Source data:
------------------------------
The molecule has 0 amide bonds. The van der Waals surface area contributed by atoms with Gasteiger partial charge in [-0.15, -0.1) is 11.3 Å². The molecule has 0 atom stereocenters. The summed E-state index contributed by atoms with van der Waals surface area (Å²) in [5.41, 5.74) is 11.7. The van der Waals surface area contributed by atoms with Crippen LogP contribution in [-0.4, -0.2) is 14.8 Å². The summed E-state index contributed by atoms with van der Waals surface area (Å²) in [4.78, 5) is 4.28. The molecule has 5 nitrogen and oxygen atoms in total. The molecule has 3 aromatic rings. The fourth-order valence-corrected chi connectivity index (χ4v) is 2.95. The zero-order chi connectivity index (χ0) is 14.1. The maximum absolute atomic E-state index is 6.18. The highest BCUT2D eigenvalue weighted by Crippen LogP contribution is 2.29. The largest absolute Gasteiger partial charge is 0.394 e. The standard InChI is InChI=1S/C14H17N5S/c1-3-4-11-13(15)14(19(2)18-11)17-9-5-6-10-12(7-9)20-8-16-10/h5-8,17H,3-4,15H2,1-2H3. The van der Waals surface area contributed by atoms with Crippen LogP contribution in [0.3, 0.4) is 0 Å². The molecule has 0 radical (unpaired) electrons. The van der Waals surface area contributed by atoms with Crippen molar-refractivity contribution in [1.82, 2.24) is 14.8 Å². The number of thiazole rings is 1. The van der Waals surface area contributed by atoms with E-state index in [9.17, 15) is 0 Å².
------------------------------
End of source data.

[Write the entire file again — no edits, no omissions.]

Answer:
The molecule has 0 amide bonds. The van der Waals surface area contributed by atoms with Gasteiger partial charge in [-0.15, -0.1) is 11.3 Å². The molecule has 0 atom stereocenters. The summed E-state index contributed by atoms with van der Waals surface area (Å²) in [5.41, 5.74) is 11.7. The van der Waals surface area contributed by atoms with Crippen LogP contribution in [-0.4, -0.2) is 14.8 Å². The summed E-state index contributed by atoms with van der Waals surface area (Å²) in [4.78, 5) is 4.28. The molecule has 5 nitrogen and oxygen atoms in total. The molecule has 3 aromatic rings. The fourth-order valence-corrected chi connectivity index (χ4v) is 2.95. The zero-order chi connectivity index (χ0) is 14.1. The maximum absolute atomic E-state index is 6.18. The highest BCUT2D eigenvalue weighted by Crippen LogP contribution is 2.29. The largest absolute Gasteiger partial charge is 0.394 e. The standard InChI is InChI=1S/C14H17N5S/c1-3-4-11-13(15)14(19(2)18-11)17-9-5-6-10-12(7-9)20-8-16-10/h5-8,17H,3-4,15H2,1-2H3. The van der Waals surface area contributed by atoms with Crippen LogP contribution in [0.3, 0.4) is 0 Å². The molecule has 0 radical (unpaired) electrons. The van der Waals surface area contributed by atoms with Crippen molar-refractivity contribution in [1.82, 2.24) is 14.8 Å². The number of thiazole rings is 1. The van der Waals surface area contributed by atoms with E-state index in [9.17, 15) is 0 Å².